2016 Recap: Top 10 Moments in Golf

Arnold Palmer's 1975 Bag at the 1st Tee During the 2016 Ryder Cup, image: nbcsports.com

Arnold Palmer’s 1975 Bag at the 1st Tee During the 2016 Ryder Cup, image: nbcsports.com

The 2016 golf year was filled with all types of moments – big moments that meant something, big moments that may not turn out to mean anything, historic moments and moments that barely registered that may become way more important down the line. Let’s take a look.

1. Golf in the Olympics!

Most of the big PGA players stayed away, and reaction to the golf competition in Rio De Janeiro was lukewarm, but this was the biggest moment in golf in 2016! Why? Because the Olympics are a big deal! They were the first gold medals handed out in the sport in 112 years! The golf “experiment” has already been extended past the Tokyo games in 2020 to the 2024 Olympics. Olympic golf may turn out to be a bust, or it may catch fire but either way, the arc of history will always begin with the 2016 Rio games, where American Matt Kuchar earned a Bronze medal.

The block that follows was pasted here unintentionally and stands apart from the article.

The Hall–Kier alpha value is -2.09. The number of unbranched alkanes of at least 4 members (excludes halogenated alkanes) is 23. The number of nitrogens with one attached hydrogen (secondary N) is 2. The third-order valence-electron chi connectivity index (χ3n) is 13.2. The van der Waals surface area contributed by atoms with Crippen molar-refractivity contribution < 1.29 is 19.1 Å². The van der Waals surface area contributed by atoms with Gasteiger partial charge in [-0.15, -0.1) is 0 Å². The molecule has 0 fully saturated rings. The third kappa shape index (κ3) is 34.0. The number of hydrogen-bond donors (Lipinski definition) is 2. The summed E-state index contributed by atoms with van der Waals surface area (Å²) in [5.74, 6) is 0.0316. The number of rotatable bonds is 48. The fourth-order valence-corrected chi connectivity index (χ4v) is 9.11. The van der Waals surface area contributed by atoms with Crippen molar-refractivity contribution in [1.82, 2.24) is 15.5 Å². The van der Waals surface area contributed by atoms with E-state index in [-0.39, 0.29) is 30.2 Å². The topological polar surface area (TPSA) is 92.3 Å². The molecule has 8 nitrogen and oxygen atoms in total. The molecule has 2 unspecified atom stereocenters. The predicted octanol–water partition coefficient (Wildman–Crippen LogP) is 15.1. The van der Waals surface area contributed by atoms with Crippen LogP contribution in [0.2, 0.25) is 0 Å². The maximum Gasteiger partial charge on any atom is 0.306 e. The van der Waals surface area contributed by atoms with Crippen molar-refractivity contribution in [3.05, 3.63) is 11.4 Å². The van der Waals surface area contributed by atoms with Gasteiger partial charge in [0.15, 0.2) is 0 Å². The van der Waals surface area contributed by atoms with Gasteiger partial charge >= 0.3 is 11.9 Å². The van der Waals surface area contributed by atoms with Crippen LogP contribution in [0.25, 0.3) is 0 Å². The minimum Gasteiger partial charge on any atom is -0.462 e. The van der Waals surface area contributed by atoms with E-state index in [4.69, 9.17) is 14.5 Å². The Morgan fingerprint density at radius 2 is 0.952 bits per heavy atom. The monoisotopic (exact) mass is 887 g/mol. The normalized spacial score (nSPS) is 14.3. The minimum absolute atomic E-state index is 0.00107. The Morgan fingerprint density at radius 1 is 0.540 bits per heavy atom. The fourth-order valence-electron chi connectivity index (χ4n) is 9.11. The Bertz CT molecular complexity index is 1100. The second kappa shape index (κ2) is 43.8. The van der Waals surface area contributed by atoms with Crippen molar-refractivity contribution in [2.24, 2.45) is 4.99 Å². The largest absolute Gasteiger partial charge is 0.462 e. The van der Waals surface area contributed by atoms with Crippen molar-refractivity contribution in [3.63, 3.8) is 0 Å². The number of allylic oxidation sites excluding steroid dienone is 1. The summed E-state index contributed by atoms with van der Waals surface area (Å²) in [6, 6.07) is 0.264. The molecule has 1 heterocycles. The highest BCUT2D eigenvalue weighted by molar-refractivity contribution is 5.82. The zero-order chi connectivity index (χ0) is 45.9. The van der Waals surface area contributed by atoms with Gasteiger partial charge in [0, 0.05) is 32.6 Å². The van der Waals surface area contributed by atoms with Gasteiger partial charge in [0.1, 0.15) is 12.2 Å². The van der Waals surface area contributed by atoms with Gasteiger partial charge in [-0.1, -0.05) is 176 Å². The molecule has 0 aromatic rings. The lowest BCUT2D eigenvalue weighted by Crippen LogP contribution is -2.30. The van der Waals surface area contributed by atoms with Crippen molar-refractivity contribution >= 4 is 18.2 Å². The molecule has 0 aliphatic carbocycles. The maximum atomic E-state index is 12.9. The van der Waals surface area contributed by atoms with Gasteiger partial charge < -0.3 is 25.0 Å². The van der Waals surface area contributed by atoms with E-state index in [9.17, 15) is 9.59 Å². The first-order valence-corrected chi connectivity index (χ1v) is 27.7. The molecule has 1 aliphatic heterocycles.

Henrik Stenson, Justin Rose an Matt Kuchar Sporting 2016 Olympic Medals, image: lpga.com

Henrik Stenson, Justin Rose an Matt Kuchar Sporting 2016 Olympic Medals, image: lpga.com

2. Dustin Johnson’s ball moved on the 5th green at Oakmont in the final round of the U.S. Open

Did Dustin Johnson cause the ball to move, or didn’t he? The official on the scene didn’t think so, and neither did the competitors. While USGA officials staring into television monitors weren’t so sure. Therefore, they cast a bureaucratic pall over their biggest event, eventually penalizing Johnson AFTER his round was finished. It was a horrible look for golf and confirmed the fuddy-duddy image that sports fans who watch only the U.S. Open and Masters each year hold about the game. Since then the USGA and Royal & Ancient have already eliminated the silly rule and have given indications there may be more commonsensical changes to come.

3. Dustin Johnson hit two perfect shots hours later on the 18th hole at Oakmont to wrap up his first major title